“This child is destined for the falling and rising of many,” Simeon prophesied, knowing that the salvation Jesus offered — the wholeness of mind, body, spirit and community that we can experience when we live as God would have us live — will require letting go of some of our most cherished flaws. Jesus brought people face to face with the wrinkles in their souls, and exposed their false assumptions and phony self-images. Remember how the rich young man squirmed when Jesus confronted his love of wealth and power? Remember the pious scribes scuttling away muttering in angry embarrassment after Jesus unmasked their self-righteousness? Even his own disciples sometimes faltered in the brutal light of the Kingdom — James and John caught in their schemes of self-aggrandizement, Peter pretending understanding while he groped in ignorance, and turning away in denial where he had promised to stand steadfast. God’s salvation will require the shattering of our hypocrisy, the unmasking of our pretense, the honesty of self-scrutiny. It will disturb the powerful and unsettle our comfortable apathy. The honesty of God’s salvation can be painful — there is a cross on the way to salvation for each and every one of us — but Christ promises that healing and wholeness awaits if we only keep our eyes on him.

A man tells of a time when he became very discouraged with life. He had given so much to trying to help others and wasn’t sure he was making a difference. Self doubt began to overwhelm him and he fell into despair. A friend of his recognized his struggle and invited him to lunch to talk and afterward suggested that they stop at her church. He was skeptical, too filled with frustration to feel very prayerful but he reluctantly agreed. To his surprise, however, when they arrived, they didn’t go into the sanctuary but instead she led him to one of the Sunday School rooms where there was a painting hanging on the wall.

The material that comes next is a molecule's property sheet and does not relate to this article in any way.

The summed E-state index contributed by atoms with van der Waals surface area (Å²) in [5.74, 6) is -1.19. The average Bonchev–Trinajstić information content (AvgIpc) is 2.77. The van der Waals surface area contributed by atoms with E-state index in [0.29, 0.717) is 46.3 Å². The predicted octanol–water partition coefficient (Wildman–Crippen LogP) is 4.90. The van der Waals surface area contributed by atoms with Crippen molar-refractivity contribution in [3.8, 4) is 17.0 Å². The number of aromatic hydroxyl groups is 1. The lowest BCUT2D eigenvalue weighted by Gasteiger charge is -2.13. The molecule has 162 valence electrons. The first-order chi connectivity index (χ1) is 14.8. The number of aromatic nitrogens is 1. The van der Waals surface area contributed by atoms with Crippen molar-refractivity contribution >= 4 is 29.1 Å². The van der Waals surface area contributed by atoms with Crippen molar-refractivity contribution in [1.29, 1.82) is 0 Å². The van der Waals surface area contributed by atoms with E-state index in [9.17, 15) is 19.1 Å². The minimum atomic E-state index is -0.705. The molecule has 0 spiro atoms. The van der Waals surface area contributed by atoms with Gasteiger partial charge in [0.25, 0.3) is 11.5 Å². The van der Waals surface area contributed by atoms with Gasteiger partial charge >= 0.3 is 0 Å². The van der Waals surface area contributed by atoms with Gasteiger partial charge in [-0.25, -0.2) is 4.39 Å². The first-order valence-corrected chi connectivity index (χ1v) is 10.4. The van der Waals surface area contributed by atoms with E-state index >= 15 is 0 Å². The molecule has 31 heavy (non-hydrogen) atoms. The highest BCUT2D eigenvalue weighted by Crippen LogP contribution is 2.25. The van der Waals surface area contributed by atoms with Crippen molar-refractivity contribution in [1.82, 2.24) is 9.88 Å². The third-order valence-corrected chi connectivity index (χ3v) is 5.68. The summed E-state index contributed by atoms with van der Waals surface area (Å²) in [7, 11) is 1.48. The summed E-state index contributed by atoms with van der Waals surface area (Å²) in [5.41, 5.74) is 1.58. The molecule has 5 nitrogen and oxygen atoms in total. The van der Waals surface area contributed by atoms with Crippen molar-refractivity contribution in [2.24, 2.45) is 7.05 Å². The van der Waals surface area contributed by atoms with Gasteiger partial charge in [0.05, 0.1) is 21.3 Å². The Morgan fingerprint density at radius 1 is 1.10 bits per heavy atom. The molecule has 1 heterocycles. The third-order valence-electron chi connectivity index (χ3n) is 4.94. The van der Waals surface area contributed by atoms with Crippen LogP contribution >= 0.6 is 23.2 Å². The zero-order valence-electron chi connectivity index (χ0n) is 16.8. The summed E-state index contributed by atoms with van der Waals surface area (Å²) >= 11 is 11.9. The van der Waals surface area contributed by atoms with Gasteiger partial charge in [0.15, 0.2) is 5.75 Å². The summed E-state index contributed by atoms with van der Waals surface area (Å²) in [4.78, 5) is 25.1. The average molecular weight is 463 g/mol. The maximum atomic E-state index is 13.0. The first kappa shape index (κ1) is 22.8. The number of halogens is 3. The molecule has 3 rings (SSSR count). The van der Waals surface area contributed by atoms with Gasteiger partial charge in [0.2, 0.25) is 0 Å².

“I come here when I am feeling low,” she said. “Look at this painting and tell me what you see.”

It was a typical Sunday School painting of Daniel in the Lion’s Den and as the man looked at the picture, he said, “I see a lot of lions, bones scattered over the floor of the cave, and Daniel gazing at some sort of red light coming into through the window.”

“What I want you to see,” the woman said to him, “is this: Daniel doesn’t have his eyes on the lions but on the light. His eyes are on God. There will always be lions, but there will also always be God, and you have to choose where you are going to focus your attention.”

Christ offers us salvation saying, “I know the world you live in is not the world you would like to live in, but it is not the world God wants us to live in either. God can free you from the chains of the status quo, so that you might build a new heart and a new way of living with others. Keep your eyes on God and you shall know salvation.”

Footnotes

1. Jesus referred to this way of life as “the basileia” which we generally translate as the Kingdom of God. (The gospel of Matthew used the phrase “the kingdom of heaven” because the word “God” was considered too sacred to say.) This translation is a little misleading, however, because “kingdom” implies a place but it is really more of a condition of life in which God is ruling. Some biblical translators now prefer the phrase, “the realm of God.” In Jesus’ preaching, the basileia is both present and future: it is present in a partial sense whenever anyone acts in accordance with God’s will for society but we pray that it will eventually come to be fulfilled completely as all society is ordered in a just and compassionate way according to God’s desires.

2. While the basileia, or realm of God, can only be partially realized in the present, salvation is possible for all people upon the birth of Christ because in Christ, the nature of God’s realm was made visible.